facebook logo

Facebook is changing our lives in ways we take for granted. This morning, I received the opinions of approximately fifty people on the World Cup game I was watching.

Overall, using Facebook, I received the opinions of 37 (thirty seven) friends and 13 (thirteen) other people about the World Cup match, both while and in the first few hours after it happened. That’s a total of 50 (fifty) people. I have 601 (six-hundred and one) friends on Facebook, which means that I received the opinions of approximately 1/12 (one-twelfth) of my friends. Pretty cool. Here’s a bit of a breakdown:

Only one person cheered for Slovenia. Eleven people (22%) cheered for the United States (though most people who were complaining about the referees were certainly sympathetic to the United States more generally). One person, he recently married my cousin actually, booed the United States, but that was over their poor play early in the game.

fifa world cup soccer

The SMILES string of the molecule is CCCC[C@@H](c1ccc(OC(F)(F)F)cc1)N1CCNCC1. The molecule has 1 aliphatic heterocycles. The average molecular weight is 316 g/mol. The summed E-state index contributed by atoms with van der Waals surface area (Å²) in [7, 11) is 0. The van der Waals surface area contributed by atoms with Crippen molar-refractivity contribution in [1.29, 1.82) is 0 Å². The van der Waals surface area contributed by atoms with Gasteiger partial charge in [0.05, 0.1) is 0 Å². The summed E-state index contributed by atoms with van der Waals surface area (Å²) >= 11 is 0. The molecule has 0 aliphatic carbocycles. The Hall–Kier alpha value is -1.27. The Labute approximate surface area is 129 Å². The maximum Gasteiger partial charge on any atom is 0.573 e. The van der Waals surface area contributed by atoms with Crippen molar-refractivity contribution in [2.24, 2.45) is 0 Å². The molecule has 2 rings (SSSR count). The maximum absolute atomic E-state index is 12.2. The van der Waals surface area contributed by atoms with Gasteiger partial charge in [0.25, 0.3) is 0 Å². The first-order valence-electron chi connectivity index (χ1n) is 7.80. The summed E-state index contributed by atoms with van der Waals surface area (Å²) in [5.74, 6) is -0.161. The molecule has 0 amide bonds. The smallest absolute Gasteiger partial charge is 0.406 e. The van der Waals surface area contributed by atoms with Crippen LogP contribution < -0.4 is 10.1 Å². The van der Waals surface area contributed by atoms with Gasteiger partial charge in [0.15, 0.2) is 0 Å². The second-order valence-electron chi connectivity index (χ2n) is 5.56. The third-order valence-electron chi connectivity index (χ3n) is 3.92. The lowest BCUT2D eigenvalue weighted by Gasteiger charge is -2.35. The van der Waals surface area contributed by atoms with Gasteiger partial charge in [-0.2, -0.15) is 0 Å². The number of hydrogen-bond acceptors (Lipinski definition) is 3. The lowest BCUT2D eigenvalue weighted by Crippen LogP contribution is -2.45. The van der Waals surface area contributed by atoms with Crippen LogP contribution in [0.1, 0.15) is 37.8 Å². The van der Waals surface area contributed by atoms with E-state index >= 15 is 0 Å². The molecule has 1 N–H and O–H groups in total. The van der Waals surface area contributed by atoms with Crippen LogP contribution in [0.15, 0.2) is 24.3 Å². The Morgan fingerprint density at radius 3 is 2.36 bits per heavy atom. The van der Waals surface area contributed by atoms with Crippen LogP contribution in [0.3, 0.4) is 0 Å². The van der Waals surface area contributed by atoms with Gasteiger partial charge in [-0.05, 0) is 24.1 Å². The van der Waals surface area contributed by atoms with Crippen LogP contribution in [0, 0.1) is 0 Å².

One of my friends posted a picture that demonstrated why the referee's call was bad.

A lot of people complained about a controversial refereeing decision made by Malinese referee Koman Coulibaly (poor guy, it was his first World Cup finals match ever). Sixteen (32%) of my friends complained about the referees, but six additional friends made jokes about the referee, and more blamed the referee for the loss.

A significant chunk of the people just “liked” something that was posted by someone else. Facebook recently added a feature that allows users to “like” individual comments beneath statuses; however, no one used that feature to like a comment about the World Cup.

Most people in my news feed were acquaintances or family friends, but a small minority included my roommate, my immediate family, and some former debate partners. A friend of mine posted a funny video of Robin Williams’ comedy routine that featured a bit about the referees.